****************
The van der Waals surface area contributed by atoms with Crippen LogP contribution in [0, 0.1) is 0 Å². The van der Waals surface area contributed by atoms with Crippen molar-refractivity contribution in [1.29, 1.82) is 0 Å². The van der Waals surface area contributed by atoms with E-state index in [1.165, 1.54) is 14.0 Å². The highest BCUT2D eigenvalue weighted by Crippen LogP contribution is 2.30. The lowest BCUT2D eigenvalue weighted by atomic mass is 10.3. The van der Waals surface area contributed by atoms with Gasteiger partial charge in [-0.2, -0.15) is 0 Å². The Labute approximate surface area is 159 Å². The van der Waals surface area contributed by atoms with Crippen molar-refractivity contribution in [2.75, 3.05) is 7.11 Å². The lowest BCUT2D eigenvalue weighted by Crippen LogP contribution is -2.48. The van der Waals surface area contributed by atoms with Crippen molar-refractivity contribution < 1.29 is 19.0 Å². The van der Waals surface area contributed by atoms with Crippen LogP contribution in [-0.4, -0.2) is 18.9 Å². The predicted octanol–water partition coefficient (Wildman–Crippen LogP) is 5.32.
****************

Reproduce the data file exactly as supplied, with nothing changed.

The van der Waals surface area contributed by atoms with Crippen LogP contribution in [0, 0.1) is 0 Å². The van der Waals surface area contributed by atoms with Crippen molar-refractivity contribution in [1.29, 1.82) is 0 Å². The van der Waals surface area contributed by atoms with E-state index in [1.165, 1.54) is 14.0 Å². The highest BCUT2D eigenvalue weighted by Crippen LogP contribution is 2.30. The lowest BCUT2D eigenvalue weighted by atomic mass is 10.3. The van der Waals surface area contributed by atoms with Gasteiger partial charge in [-0.2, -0.15) is 0 Å². The Labute approximate surface area is 159 Å². The van der Waals surface area contributed by atoms with Crippen molar-refractivity contribution in [2.75, 3.05) is 7.11 Å². The lowest BCUT2D eigenvalue weighted by Crippen LogP contribution is -2.48. The van der Waals surface area contributed by atoms with Crippen molar-refractivity contribution < 1.29 is 19.0 Å². The van der Waals surface area contributed by atoms with Crippen LogP contribution in [-0.4, -0.2) is 18.9 Å². The predicted octanol–water partition coefficient (Wildman–Crippen LogP) is 5.32.